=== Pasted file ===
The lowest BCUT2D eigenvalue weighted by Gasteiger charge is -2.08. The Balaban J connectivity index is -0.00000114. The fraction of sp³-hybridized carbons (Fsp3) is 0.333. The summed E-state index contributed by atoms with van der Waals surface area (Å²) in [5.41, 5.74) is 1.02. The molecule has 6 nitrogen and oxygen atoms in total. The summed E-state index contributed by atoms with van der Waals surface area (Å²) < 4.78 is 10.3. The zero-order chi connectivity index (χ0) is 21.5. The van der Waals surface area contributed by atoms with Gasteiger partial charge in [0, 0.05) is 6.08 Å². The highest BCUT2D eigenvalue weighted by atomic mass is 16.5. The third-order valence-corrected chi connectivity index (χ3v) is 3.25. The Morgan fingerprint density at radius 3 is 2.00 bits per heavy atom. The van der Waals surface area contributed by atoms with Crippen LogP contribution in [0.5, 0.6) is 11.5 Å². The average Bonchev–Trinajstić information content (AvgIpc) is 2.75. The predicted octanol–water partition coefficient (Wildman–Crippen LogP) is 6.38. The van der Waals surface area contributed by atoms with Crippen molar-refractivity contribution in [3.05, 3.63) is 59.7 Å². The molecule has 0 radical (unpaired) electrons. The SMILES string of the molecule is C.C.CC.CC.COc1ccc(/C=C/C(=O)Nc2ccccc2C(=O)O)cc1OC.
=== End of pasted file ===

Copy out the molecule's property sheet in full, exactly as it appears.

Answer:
The lowest BCUT2D eigenvalue weighted by Gasteiger charge is -2.08. The Balaban J connectivity index is -0.00000114. The fraction of sp³-hybridized carbons (Fsp3) is 0.333. The summed E-state index contributed by atoms with van der Waals surface area (Å²) in [5.41, 5.74) is 1.02. The molecule has 6 nitrogen and oxygen atoms in total. The summed E-state index contributed by atoms with van der Waals surface area (Å²) < 4.78 is 10.3. The zero-order chi connectivity index (χ0) is 21.5. The van der Waals surface area contributed by atoms with Gasteiger partial charge in [0, 0.05) is 6.08 Å². The highest BCUT2D eigenvalue weighted by atomic mass is 16.5. The third-order valence-corrected chi connectivity index (χ3v) is 3.25. The Morgan fingerprint density at radius 3 is 2.00 bits per heavy atom. The van der Waals surface area contributed by atoms with Crippen LogP contribution in [0.5, 0.6) is 11.5 Å². The average Bonchev–Trinajstić information content (AvgIpc) is 2.75. The predicted octanol–water partition coefficient (Wildman–Crippen LogP) is 6.38. The van der Waals surface area contributed by atoms with Crippen molar-refractivity contribution in [3.05, 3.63) is 59.7 Å². The molecule has 0 radical (unpaired) electrons. The SMILES string of the molecule is C.C.CC.CC.COc1ccc(/C=C/C(=O)Nc2ccccc2C(=O)O)cc1OC.